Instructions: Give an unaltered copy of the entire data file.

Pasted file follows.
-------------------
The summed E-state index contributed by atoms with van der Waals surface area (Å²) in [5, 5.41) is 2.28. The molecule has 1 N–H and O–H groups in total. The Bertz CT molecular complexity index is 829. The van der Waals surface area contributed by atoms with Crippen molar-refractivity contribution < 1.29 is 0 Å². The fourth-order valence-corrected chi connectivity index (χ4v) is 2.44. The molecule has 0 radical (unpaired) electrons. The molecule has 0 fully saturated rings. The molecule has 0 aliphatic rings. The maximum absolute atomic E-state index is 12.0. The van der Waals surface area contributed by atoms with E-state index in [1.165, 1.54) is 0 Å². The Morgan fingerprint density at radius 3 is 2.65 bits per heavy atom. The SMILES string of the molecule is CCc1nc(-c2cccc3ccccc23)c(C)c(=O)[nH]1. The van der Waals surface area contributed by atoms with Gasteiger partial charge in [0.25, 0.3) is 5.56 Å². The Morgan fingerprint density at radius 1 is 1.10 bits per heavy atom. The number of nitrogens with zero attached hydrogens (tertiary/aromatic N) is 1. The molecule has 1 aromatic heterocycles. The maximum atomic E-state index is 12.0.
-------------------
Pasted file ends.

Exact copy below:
The summed E-state index contributed by atoms with van der Waals surface area (Å²) in [5, 5.41) is 2.28. The molecule has 1 N–H and O–H groups in total. The Bertz CT molecular complexity index is 829. The van der Waals surface area contributed by atoms with Crippen molar-refractivity contribution < 1.29 is 0 Å². The fourth-order valence-corrected chi connectivity index (χ4v) is 2.44. The molecule has 0 radical (unpaired) electrons. The molecule has 0 fully saturated rings. The molecule has 0 aliphatic rings. The maximum absolute atomic E-state index is 12.0. The van der Waals surface area contributed by atoms with E-state index in [1.165, 1.54) is 0 Å². The Morgan fingerprint density at radius 3 is 2.65 bits per heavy atom. The SMILES string of the molecule is CCc1nc(-c2cccc3ccccc23)c(C)c(=O)[nH]1. The van der Waals surface area contributed by atoms with Gasteiger partial charge in [0.25, 0.3) is 5.56 Å². The Morgan fingerprint density at radius 1 is 1.10 bits per heavy atom. The number of nitrogens with zero attached hydrogens (tertiary/aromatic N) is 1. The molecule has 1 aromatic heterocycles. The maximum atomic E-state index is 12.0.